Fall 2014

Mapping the Universe: Surveys of the Sky as Discovery Engines in Astronomy

Michael A. Strauss

Astronomers can map the sky in many ways: observing in different regions of the electromagnetic spectrum, obtaining spectra of stars and galaxies to determine their physical properties and distances, and repeatedly observing to measure the variability, explosions, and motions of celestial objects. In this review I describe recent surveys of the sky astronomers have carried out, focusing on those in the visible part of the spectrum. I describe in detail the Sloan Digital Sky Survey, an ongoing imaging and spectroscopic survey of over one quarter of the celestial sphere. I also discuss some of the major surveys planned for the next decade, using telescopes both on the ground and in space.

MICHAEL A. STRAUSS is Professor of Astrophysical Sciences and Associate Chair of the Department of Astrophysical Sciences at Princeton University. His research concerns all aspects of extragalactic astronomy and observational cosmology. He has published over two hundred refereed papers on subjects ranging from the large-scale distribution of galaxies to the discovery of the most distant quasars known.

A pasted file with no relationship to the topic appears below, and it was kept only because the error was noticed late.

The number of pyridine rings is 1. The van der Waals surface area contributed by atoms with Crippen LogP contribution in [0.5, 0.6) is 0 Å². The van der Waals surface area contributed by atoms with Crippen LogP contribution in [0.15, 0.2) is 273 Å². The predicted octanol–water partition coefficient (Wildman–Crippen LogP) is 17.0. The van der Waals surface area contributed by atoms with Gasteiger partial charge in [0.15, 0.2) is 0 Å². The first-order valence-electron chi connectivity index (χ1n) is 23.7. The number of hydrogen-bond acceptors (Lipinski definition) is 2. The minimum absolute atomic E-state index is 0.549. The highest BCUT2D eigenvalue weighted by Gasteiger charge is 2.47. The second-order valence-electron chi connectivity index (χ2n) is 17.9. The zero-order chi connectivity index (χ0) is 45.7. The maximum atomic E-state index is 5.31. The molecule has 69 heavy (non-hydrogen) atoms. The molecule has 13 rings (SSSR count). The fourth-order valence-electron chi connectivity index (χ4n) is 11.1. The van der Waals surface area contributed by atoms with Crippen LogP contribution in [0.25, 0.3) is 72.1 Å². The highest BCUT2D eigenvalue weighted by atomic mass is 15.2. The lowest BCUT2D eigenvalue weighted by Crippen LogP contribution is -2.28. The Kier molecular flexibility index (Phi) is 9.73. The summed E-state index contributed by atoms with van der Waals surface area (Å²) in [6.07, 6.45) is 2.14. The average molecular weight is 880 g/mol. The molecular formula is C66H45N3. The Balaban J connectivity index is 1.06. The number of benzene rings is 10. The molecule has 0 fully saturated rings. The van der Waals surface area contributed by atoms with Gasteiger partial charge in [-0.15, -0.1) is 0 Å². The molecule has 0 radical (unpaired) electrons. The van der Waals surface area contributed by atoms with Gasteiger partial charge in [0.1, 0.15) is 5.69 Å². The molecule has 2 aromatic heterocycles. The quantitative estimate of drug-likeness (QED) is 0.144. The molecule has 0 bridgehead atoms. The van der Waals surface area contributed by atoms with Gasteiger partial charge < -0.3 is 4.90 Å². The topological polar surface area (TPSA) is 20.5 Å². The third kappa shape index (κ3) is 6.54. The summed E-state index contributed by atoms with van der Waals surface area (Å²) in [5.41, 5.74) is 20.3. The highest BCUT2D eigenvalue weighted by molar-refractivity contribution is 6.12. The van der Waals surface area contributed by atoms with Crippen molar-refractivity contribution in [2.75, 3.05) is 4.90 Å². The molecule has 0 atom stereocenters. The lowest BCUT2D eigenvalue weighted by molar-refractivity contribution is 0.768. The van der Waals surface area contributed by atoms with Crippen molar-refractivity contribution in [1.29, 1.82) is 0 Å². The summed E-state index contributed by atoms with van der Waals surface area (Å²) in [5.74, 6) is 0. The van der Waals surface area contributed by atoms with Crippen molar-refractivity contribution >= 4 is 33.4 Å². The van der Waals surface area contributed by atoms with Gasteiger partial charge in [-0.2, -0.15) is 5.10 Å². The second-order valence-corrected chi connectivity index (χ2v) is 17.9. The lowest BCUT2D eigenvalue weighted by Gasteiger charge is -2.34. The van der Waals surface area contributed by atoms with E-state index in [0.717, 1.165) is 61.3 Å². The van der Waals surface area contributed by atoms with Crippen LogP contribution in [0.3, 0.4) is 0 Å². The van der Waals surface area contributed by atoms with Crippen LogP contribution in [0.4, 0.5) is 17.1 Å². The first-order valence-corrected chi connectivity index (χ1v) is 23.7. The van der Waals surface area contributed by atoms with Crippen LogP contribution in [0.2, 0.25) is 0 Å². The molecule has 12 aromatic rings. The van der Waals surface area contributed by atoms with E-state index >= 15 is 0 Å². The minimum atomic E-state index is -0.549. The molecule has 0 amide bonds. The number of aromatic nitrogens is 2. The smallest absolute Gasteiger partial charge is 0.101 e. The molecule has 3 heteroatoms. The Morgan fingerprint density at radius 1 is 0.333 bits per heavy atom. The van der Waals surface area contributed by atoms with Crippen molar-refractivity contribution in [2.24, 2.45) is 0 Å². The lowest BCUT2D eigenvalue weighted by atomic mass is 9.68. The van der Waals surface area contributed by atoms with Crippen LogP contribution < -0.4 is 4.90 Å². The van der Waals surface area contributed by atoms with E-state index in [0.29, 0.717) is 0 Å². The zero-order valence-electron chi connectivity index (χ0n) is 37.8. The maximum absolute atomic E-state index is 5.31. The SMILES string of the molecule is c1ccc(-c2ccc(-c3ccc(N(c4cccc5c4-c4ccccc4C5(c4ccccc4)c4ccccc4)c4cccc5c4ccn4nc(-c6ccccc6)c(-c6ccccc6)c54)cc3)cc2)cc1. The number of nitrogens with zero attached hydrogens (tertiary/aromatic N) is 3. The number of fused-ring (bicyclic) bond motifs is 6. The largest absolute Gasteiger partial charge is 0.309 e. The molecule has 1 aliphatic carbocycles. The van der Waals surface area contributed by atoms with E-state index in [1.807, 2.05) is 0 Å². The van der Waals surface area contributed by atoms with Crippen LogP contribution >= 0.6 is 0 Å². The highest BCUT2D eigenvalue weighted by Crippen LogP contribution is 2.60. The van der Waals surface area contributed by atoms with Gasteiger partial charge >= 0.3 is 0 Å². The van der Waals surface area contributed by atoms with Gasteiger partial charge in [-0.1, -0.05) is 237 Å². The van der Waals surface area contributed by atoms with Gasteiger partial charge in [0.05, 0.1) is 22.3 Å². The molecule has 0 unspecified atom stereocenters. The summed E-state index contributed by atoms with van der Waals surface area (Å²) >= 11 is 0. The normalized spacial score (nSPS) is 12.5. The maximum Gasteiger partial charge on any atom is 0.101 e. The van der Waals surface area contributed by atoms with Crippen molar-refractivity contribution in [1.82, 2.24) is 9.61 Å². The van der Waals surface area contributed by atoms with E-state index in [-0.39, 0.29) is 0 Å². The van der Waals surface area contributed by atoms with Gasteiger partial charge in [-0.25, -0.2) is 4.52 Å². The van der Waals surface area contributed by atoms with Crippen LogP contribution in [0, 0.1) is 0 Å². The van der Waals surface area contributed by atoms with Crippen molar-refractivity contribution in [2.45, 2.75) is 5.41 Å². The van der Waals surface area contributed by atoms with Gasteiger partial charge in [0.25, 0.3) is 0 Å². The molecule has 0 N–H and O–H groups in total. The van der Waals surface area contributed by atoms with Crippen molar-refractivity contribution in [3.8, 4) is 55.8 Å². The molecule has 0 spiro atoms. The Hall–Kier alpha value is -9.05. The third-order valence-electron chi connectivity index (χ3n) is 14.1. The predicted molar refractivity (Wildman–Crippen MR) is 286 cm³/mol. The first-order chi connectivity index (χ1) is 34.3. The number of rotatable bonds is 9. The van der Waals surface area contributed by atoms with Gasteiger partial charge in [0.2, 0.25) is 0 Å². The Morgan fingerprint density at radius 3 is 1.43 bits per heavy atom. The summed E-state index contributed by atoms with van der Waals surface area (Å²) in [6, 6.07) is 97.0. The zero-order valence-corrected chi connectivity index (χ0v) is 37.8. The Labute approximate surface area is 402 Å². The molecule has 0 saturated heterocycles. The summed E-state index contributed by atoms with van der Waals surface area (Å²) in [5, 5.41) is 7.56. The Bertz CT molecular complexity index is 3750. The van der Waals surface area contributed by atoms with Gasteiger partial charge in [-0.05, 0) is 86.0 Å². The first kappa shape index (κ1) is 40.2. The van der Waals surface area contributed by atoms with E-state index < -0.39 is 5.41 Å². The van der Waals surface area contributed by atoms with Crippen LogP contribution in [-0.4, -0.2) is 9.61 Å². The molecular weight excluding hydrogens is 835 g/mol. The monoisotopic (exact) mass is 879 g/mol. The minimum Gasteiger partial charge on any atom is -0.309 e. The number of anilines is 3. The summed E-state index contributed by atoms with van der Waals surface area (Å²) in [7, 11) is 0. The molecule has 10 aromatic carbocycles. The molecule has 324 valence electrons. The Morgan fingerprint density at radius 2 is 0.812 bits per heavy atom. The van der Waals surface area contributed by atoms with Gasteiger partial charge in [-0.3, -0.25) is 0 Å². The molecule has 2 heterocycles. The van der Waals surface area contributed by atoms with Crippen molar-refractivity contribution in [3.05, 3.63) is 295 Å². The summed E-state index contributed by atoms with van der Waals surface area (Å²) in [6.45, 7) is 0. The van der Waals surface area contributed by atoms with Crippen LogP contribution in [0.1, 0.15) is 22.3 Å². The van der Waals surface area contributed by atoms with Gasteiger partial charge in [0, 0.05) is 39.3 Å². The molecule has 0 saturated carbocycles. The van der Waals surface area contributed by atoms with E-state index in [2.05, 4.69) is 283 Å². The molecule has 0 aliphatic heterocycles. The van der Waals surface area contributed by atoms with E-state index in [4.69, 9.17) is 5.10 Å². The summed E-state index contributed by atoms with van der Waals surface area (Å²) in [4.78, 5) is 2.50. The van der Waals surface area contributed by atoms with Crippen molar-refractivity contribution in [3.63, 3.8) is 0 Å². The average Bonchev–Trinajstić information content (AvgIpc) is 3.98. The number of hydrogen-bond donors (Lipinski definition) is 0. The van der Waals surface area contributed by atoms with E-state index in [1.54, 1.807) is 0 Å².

Astronomy is an observational science. Unlike chemistry or biology, the objects of study in astronomy are far removed, at distances to which we will not have the capability to travel using even the most advanced foreseeable technology. This means that we cannot carry out experiments on the stars and galaxies that are the bread and butter of our discipline; all the information we can glean about them is the result of measuring the tiny fraction of the light that they emit that happens to fall on our eyes and our telescopes. We then interpret these data in the context of the laws of physics to draw conclusions about the nature of these distant bodies, allowing us to infer, for example, the conditions in the cores of stars, or the existence of new forms of matter that are unknown from our experience and experiments here on Earth.

The range of phenomena in the universe is vast, and the rate of astronomical discovery today tells us that we are far indeed from a complete understanding of all that the universe has to teach us. This essay describes one of the most productive approaches we have toward astronomical discovery; namely, using our telescopes to map the heavens and create .  .  .

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